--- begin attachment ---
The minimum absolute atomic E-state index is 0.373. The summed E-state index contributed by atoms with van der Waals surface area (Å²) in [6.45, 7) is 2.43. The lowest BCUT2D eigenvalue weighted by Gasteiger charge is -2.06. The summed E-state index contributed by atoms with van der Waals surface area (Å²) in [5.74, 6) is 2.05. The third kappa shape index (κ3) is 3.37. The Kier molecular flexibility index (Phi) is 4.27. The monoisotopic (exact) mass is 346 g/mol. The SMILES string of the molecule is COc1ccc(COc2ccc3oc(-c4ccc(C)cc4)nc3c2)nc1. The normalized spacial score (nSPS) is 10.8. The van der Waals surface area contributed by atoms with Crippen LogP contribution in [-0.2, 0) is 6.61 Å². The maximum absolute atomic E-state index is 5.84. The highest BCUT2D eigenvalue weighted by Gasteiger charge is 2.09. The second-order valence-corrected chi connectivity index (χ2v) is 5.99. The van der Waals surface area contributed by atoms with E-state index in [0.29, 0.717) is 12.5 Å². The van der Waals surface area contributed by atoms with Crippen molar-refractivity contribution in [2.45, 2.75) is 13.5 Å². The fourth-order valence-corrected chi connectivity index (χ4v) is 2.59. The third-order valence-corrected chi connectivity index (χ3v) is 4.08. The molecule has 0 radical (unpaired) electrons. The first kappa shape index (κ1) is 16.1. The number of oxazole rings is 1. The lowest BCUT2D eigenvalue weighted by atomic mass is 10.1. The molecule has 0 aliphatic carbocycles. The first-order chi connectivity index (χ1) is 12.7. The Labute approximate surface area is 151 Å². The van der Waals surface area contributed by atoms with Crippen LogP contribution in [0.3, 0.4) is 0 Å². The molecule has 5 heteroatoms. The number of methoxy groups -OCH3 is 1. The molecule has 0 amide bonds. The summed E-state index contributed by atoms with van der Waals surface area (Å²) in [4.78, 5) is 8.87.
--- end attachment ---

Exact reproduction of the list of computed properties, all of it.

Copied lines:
The minimum absolute atomic E-state index is 0.373. The summed E-state index contributed by atoms with van der Waals surface area (Å²) in [6.45, 7) is 2.43. The lowest BCUT2D eigenvalue weighted by Gasteiger charge is -2.06. The summed E-state index contributed by atoms with van der Waals surface area (Å²) in [5.74, 6) is 2.05. The third kappa shape index (κ3) is 3.37. The Kier molecular flexibility index (Phi) is 4.27. The monoisotopic (exact) mass is 346 g/mol. The SMILES string of the molecule is COc1ccc(COc2ccc3oc(-c4ccc(C)cc4)nc3c2)nc1. The normalized spacial score (nSPS) is 10.8. The van der Waals surface area contributed by atoms with Crippen LogP contribution in [-0.2, 0) is 6.61 Å². The maximum absolute atomic E-state index is 5.84. The highest BCUT2D eigenvalue weighted by Gasteiger charge is 2.09. The second-order valence-corrected chi connectivity index (χ2v) is 5.99. The van der Waals surface area contributed by atoms with E-state index in [0.29, 0.717) is 12.5 Å². The van der Waals surface area contributed by atoms with Crippen molar-refractivity contribution in [2.45, 2.75) is 13.5 Å². The fourth-order valence-corrected chi connectivity index (χ4v) is 2.59. The third-order valence-corrected chi connectivity index (χ3v) is 4.08. The molecule has 0 radical (unpaired) electrons. The first kappa shape index (κ1) is 16.1. The number of oxazole rings is 1. The lowest BCUT2D eigenvalue weighted by atomic mass is 10.1. The molecule has 0 aliphatic carbocycles. The first-order chi connectivity index (χ1) is 12.7. The Labute approximate surface area is 151 Å². The van der Waals surface area contributed by atoms with Crippen LogP contribution in [0.3, 0.4) is 0 Å². The molecule has 5 heteroatoms. The number of methoxy groups -OCH3 is 1. The molecule has 0 amide bonds. The summed E-state index contributed by atoms with van der Waals surface area (Å²) in [4.78, 5) is 8.87.